At this point in his discussion, Eastlake takes us back to Venice, by paying due tribute to the artisans themselves:
In England, the great difficulty of bringing about such a revival would probably be the want of skill in the art-workman. But at Murano these poor glass-blowers appear to inherit as a kind of birthright the technical skill in a trade which made their forefathers famous. Better wages, a more interesting occupation than they formerly enjoyed, and, may be, a feeling of national pride which recent events [i.e., the incorporation of Venice into the new kingdom of Italy] have awakened, combine to encourage their efforts. 
The result of all this, at the time, was an influx of Murano glassware. Eastlake reports that a new depot has been opened for the firm's imports in St James's Street, and goes on to describe, in some detail and with keen appreciation, such items as those show above. Perhaps he would not have been surprised to learn that the name of Salviati continues to command respect today, not only in Venice, Britain, but all around the world.
Barr, Sheldon. Venetian Glass, 1860-1917. Woodbridge, Suffolk: Antique Collectors' Club, 2008.
Burne-Jones, Georgiana. Memorials of Edward Burne-Jones. Vol. I: 1833-1867. London: Macmillan, 1904. Internet Archive. Contributed by Robarts Library, University of Toronto. Web. 13 March 2016.
Carboni, Stefano, and David Whitehouse. Glass of the Sultans. Metropolitan Museum of Art, Corning Museum of Glass, Benaki Museum Athens (Exhibition Catalogue). New York and London: Yale University Press, 2001.
"Cathedral Mosaics Part II — Opus Sectile and the Italian Method." Westminster Cathedral. Web. 13 March 2016.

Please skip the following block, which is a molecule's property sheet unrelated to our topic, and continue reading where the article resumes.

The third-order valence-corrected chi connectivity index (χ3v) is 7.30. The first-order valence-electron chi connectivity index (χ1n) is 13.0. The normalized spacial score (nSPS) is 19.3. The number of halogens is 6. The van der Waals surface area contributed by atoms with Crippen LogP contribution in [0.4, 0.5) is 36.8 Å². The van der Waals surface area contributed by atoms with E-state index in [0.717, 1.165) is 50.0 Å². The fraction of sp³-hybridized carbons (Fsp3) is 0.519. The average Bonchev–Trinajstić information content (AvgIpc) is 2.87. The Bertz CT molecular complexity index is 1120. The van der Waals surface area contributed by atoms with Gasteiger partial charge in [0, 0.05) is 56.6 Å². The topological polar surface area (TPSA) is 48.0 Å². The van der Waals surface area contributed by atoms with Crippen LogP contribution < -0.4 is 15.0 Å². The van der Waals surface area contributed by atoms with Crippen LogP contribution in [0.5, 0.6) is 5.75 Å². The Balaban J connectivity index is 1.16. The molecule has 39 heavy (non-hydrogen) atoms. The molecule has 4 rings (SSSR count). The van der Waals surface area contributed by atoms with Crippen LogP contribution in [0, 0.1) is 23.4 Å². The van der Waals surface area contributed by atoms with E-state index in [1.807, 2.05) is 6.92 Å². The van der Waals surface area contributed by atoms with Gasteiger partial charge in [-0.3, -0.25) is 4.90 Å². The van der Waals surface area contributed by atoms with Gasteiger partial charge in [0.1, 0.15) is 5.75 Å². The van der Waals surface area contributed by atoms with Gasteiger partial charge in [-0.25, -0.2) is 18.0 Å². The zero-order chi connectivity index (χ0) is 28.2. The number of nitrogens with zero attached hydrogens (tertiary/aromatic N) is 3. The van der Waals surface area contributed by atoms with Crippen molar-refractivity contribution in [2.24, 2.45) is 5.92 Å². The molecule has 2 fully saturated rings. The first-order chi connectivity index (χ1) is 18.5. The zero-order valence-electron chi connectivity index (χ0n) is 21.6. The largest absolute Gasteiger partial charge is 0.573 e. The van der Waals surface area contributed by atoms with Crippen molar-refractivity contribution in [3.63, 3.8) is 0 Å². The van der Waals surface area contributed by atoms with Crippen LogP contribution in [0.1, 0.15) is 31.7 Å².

Cook, E.T. The Life of John Ruskin. Vol. II. London: George Allen, 1911. Internet Archive. Contributed by Harvard University. Web. 12 March 2016.
Eastlake, Charles Locke. Hints on household taste in furniture, upholstery, and other details. London: Longmans, Green, 1869. Internet Archive. Contributed by University of California Libraries. Web. 13 March 2016.
"Inquests." Times. 9 March 1898: 12. The Times Digital Archive. Web. 13 March 2016.
Kovach, Rita (of The Salviati Architectural Mosaic Database). Correspondence with the author.
Ruskin, John. The Stones of Venice. 2nd ed. Vol. II. London: Smith, Elder, 1867. Internet Archive. Contributed by Harvard University. Web. 13 March 2016.
The Salviati Architectural Mosaic Database. Web. 13 March 2016.
Sanford, John. "Venetian Glass...." Stanford News Service. Web. 13 March 2016.
Sawyer, Paul L. The Plan: History of Typology (Ch. 5 of Sawyer's Ruskin's Poetic Argument: The Design of the Major Works, Cornell University Press, 1985. Whole text in the Victorian Web; this chapter here.
Sladen, Teresa. "Byzantium in the Chancel: Surface Decoration and the Church Interior." In Churches 1870-1914, the Victorian Society's journal, Studies in Victorian Architecture & Design. Vol. III. 2011. 81-99.
Extra pictures and text added 13 and 20 March 2016